Johnson J. T., A. J. Gasiewski, B. Guner, G. A. Hampson, S. W. Ellingson, R. Krishnamachari, N. Niamsuwan, E. McIntyre, M. Klein and V. Y. Leuski (July 2006): Airborne radio-frequency interference studies at C-band using a digital receiver. IEEE Trans. Geosci. Remote Sens., 44 (7), 1974-1985. doi:10.1109/TGRS.2006.872523Full text not available from this repository.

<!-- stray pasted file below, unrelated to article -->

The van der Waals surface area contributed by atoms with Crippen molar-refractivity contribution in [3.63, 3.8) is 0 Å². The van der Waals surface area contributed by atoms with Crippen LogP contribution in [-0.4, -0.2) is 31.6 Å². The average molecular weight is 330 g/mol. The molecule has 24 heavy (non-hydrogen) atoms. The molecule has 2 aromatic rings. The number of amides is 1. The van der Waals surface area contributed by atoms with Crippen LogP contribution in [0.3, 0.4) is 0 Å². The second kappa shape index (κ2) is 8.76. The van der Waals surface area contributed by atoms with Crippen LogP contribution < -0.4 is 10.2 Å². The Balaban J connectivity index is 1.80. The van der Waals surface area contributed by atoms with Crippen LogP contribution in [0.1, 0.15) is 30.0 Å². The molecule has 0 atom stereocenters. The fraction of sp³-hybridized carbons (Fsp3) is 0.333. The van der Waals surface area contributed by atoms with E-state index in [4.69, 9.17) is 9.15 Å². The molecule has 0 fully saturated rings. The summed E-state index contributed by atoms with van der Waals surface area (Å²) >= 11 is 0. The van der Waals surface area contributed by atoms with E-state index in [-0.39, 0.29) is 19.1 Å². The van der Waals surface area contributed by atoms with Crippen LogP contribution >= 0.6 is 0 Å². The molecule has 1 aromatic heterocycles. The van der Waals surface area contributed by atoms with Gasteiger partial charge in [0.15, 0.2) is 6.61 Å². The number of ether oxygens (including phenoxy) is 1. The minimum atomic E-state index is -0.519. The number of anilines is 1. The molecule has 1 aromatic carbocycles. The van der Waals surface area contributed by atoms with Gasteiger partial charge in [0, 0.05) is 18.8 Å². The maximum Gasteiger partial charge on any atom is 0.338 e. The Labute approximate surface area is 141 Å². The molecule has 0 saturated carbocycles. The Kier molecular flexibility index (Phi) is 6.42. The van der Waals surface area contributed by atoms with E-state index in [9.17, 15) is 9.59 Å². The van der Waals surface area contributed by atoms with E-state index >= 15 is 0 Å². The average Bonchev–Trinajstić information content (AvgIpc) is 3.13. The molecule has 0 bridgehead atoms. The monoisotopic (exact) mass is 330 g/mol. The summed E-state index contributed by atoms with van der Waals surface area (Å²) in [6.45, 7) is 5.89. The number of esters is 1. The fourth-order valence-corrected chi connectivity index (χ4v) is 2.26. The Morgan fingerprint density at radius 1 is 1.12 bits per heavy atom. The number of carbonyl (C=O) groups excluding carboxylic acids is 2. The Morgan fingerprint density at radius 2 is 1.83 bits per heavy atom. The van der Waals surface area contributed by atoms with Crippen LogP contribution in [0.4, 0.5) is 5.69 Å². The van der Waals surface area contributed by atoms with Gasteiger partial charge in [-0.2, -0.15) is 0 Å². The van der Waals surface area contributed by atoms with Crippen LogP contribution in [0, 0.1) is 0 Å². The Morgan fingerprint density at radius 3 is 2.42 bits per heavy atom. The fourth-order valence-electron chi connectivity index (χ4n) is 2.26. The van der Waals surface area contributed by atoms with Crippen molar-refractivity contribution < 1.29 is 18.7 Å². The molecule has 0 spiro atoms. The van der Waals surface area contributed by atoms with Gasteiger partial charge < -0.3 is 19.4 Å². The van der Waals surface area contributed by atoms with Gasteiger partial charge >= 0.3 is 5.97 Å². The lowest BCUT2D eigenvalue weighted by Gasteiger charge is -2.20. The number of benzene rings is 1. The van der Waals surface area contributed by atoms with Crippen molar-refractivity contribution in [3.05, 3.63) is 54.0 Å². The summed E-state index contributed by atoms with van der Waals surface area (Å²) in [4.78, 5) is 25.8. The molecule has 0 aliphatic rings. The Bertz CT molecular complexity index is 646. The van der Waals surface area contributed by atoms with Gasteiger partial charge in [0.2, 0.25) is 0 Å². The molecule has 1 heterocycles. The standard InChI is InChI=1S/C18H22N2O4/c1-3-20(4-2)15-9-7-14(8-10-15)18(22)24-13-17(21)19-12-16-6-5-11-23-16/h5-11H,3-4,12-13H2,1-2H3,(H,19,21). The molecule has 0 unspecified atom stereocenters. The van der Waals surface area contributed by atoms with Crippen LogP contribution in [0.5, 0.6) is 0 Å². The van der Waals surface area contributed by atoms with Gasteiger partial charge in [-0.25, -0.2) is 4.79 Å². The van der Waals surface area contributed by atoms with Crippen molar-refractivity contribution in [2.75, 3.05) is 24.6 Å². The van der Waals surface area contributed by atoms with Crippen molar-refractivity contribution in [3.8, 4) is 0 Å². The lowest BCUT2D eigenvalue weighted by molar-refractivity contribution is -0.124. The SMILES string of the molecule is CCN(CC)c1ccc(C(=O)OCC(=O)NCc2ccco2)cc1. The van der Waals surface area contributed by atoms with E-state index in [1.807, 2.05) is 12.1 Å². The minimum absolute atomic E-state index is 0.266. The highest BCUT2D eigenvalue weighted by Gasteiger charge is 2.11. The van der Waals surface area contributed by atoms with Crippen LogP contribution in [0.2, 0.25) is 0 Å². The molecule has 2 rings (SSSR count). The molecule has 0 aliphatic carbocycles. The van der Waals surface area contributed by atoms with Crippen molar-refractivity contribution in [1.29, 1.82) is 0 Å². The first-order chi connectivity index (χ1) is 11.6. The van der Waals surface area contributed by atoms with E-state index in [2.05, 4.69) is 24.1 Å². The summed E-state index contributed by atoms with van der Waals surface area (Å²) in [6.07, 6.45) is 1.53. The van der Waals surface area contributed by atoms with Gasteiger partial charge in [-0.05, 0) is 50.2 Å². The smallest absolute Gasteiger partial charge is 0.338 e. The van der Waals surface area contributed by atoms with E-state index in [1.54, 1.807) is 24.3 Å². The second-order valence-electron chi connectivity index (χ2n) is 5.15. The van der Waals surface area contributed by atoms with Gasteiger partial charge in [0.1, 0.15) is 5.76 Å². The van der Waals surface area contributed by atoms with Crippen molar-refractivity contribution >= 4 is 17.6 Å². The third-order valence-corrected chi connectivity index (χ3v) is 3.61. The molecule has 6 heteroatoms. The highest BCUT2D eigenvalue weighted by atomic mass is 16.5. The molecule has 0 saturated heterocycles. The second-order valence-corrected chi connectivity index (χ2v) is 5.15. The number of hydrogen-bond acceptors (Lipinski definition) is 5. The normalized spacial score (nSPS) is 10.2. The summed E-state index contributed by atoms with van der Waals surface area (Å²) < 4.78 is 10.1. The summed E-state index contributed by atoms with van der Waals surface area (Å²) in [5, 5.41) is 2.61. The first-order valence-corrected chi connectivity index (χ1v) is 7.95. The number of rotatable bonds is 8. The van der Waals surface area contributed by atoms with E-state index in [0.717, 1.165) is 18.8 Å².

Corruption of C-band microwave brightness observations by radio-frequency interference (RFI) has been reported in recent data from orbiting radiometers; methods for mitigating these effects are of great importance for the design of future spaceborne microwave radiometers. One approach that has been suggested involves the use of multiple subchannels at C-band as opposed to a single channel; the use of multiple subchannels allows RFI to be detected and mitigated by analyzing relationships among subchannel brightnesses. While this approach has been utilized in previous airborne measurements, demonstrations of the RFI mitigation performance achieved have been difficult to obtain. To address this issue, an enhanced airborne system for observing radio-frequency interference effects on C-band microwave radiometers was developed, and is described in this paper. The system includes a traditional microwave radiometer with four C-band subchannels, so that RFI removal is possible using a subchannel mitigation algorithm. In addition, the system includes a digital receiver with the capability of providing high temporal and spectral resolution observations of interference. This high-resolution data allows improved understanding of RFI sources to be obtained, and also allows analysis of subchannel mitigation algorithm performance. Observations using the system in a test flight near Wallops Island, VA are described. Results show the four subchannel approach generally to be effective in mitigating the observed RFI sources, although examples are also illustrated using the digital receiver data to demonstrate failure of this approach. While studies of the digital receiver data alone could be performed to demonstrate further improvements in RFI mitigation, issues with this initial dataset limit the extent of such studies. Nevertheless, the results obtained still demonstrate qualitatively the improved RFI mitigation that can be achieved in brightness observations through the use of digit- - al receivers
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